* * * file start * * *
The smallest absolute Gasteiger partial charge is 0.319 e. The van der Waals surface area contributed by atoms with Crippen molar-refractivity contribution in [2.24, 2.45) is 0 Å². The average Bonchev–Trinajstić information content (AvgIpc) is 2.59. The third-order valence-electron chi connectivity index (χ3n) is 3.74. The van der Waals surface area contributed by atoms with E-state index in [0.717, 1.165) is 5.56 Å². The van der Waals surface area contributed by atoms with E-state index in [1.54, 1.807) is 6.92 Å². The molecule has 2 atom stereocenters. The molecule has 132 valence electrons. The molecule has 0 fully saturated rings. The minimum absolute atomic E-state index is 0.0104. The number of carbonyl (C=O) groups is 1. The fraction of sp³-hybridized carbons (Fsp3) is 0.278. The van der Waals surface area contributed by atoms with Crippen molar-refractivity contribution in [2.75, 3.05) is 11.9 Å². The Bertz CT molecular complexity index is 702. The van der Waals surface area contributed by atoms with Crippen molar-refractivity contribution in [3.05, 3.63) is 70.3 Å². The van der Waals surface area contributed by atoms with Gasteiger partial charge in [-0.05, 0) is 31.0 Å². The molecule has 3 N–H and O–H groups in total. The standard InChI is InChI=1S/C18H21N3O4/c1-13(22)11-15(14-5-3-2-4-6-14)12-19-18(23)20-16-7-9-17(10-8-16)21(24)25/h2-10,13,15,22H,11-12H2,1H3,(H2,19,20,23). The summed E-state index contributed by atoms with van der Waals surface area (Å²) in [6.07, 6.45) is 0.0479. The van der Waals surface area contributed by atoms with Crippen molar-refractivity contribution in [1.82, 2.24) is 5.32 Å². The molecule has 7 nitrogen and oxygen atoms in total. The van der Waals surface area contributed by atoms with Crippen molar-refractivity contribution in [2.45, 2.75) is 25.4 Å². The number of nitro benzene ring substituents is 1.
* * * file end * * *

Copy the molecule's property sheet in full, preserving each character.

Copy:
The smallest absolute Gasteiger partial charge is 0.319 e. The van der Waals surface area contributed by atoms with Crippen molar-refractivity contribution in [2.24, 2.45) is 0 Å². The average Bonchev–Trinajstić information content (AvgIpc) is 2.59. The third-order valence-electron chi connectivity index (χ3n) is 3.74. The van der Waals surface area contributed by atoms with E-state index in [0.717, 1.165) is 5.56 Å². The van der Waals surface area contributed by atoms with E-state index in [1.54, 1.807) is 6.92 Å². The molecule has 2 atom stereocenters. The molecule has 132 valence electrons. The molecule has 0 fully saturated rings. The minimum absolute atomic E-state index is 0.0104. The number of carbonyl (C=O) groups is 1. The fraction of sp³-hybridized carbons (Fsp3) is 0.278. The van der Waals surface area contributed by atoms with Crippen molar-refractivity contribution in [2.75, 3.05) is 11.9 Å². The Bertz CT molecular complexity index is 702. The van der Waals surface area contributed by atoms with Crippen molar-refractivity contribution in [3.05, 3.63) is 70.3 Å². The van der Waals surface area contributed by atoms with Gasteiger partial charge in [-0.05, 0) is 31.0 Å². The molecule has 3 N–H and O–H groups in total. The standard InChI is InChI=1S/C18H21N3O4/c1-13(22)11-15(14-5-3-2-4-6-14)12-19-18(23)20-16-7-9-17(10-8-16)21(24)25/h2-10,13,15,22H,11-12H2,1H3,(H2,19,20,23). The summed E-state index contributed by atoms with van der Waals surface area (Å²) in [6.07, 6.45) is 0.0479. The van der Waals surface area contributed by atoms with Crippen molar-refractivity contribution in [1.82, 2.24) is 5.32 Å². The molecule has 7 nitrogen and oxygen atoms in total. The van der Waals surface area contributed by atoms with Crippen molar-refractivity contribution in [2.45, 2.75) is 25.4 Å². The number of nitro benzene ring substituents is 1.